Adding the transform-style rule to the .parallax element was required for this effect to work properly in Firefox. This is because Firefox doesn't know to maintain 3D transformation rules within additional child elements and must be instructed to do so. You could also set this value to inherit for the same outcome.

The parallax pseudo-element

Now, we have the .parallax:after pseudo-element that provides the rules for our background image and how it will be positioned in the .parallax container:

div.parallax:after {
background-image: url("/bg.jpg");
background-repeat: no-repeat;
background-position: center;
background-size: cover;
position: absolute;
top: 0px;
left: 0px;
right: 0px;
bottom: 0px;
z-index: -1;
content: "";
transform: translateZ(-1px) scale(2);
-webkit-transform: translateZ(-1px) scale(2);
}

Here, we've set the background image URL and its position within the .parallax element. The positioning must be absolute and centered, which is accomplished by setting the top, left, right, and bottom rules to 0px. This sets the bounding box for the element and instructs the browser to fill all available space with the contents of that element.

Next, we've created a negative z-index value to ensure that there is no overflow of content from other elements within the page, and to slow down the scroll speed which we'll also accomplish with our next CSS rule.

Setting negative Z values with the translateZ() property ensures that the scroll speed will be slower by zooming out from its original position on the Z-axis. We then provide depth correction with the scale() property, doubling the background image size so it renders at its original size for the user.

The scale factor is calculated as ((translateZ * -1) + 1) / perspective. So, if our viewport perspective is set to 1px and we translate an element -1px along the Z-axis like we have in this example, the correction scale factor would be 2.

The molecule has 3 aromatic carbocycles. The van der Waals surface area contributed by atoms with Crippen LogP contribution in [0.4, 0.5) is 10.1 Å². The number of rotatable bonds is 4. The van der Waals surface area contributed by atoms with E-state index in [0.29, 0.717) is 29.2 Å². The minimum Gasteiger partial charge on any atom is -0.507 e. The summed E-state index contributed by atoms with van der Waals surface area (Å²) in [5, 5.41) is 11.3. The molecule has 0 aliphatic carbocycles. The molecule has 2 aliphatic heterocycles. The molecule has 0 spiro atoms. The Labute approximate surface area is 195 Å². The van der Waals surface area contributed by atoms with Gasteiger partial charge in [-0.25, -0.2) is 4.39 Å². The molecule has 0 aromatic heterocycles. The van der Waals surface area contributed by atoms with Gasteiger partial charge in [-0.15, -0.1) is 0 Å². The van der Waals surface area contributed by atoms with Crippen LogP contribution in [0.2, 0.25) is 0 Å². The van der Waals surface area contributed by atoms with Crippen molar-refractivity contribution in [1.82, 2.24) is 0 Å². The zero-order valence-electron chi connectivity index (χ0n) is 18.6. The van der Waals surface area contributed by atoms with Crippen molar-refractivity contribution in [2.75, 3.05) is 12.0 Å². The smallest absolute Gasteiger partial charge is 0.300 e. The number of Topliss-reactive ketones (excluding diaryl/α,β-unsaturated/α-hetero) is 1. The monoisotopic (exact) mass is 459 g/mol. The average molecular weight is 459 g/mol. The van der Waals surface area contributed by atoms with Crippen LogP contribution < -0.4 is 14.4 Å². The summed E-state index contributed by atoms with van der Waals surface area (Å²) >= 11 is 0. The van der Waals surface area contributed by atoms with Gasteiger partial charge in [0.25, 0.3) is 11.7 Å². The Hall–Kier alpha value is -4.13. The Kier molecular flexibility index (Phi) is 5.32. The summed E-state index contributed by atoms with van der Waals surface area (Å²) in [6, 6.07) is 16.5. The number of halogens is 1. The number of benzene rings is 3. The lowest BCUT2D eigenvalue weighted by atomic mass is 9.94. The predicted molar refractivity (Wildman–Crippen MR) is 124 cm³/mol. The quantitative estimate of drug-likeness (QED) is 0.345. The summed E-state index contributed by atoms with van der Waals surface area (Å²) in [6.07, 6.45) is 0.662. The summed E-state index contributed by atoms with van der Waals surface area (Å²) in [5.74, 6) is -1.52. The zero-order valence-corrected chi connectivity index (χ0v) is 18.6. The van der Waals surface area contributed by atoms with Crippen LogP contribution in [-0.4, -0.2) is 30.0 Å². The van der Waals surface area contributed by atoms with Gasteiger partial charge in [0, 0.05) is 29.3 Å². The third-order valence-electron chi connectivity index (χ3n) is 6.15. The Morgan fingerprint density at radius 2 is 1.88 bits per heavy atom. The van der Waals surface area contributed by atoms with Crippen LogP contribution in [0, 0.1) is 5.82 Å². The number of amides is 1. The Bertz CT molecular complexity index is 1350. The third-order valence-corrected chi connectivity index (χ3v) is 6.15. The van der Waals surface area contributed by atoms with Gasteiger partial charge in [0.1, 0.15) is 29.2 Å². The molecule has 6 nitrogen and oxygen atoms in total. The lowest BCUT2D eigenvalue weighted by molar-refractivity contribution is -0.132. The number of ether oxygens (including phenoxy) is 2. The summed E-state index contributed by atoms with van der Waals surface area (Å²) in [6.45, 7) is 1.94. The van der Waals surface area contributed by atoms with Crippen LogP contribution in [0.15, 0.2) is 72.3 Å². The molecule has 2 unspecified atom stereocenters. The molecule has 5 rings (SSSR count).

Safari and iOS Workaround

The caveat with Safari and iOS browsers is where the content below the .parallax element overlaps the background image.

Generally, with the other browsers, you could set a CSS rule of overflow: hidden to the .parallax element to correct this issue. But, with Safari and iOS browsers, we need to take a different approach.

This can be corrected by simply increasing the perspective value of the content below the .parallax element to 2px, 1 pixel larger than the .parallax element itself:

div.content-outer {
width: 100%;
background-color: white;
perspective: 2px;
-webkit-perspective: 2px;
}

The content will appear scaled as normal to the user but tricks the browser into thinking the content below the .parallax element is actually higher in the Z-axis, and therefore covers up the background image as needed.

Conclusion

The tutorial explained how to create a parallax scroll effect with CSS in all modern browsers using a single set of rules.

You can download the complete source code from my GitHub repository. This codeset includes the assets from the examples above and will allow you to play around with different values as needed to further understand how each of the CSS rules works and interacts with each other.

Last Updated: September 29, 2023
Created: December 06, 2020

Comments

Andreas

1y
Hi, thank you for this helpful tutorial. Do you have any idea how the on scroll event is triggered again in JS?

Reply
 

Josh Rowe

1y
You can trigger a scroll event with JavaScript like this:
document.addEventListener("scroll", function(event) { ... });

Reply

Lebb

5mo
Thanx, guys! Cool post, really useful.

Reply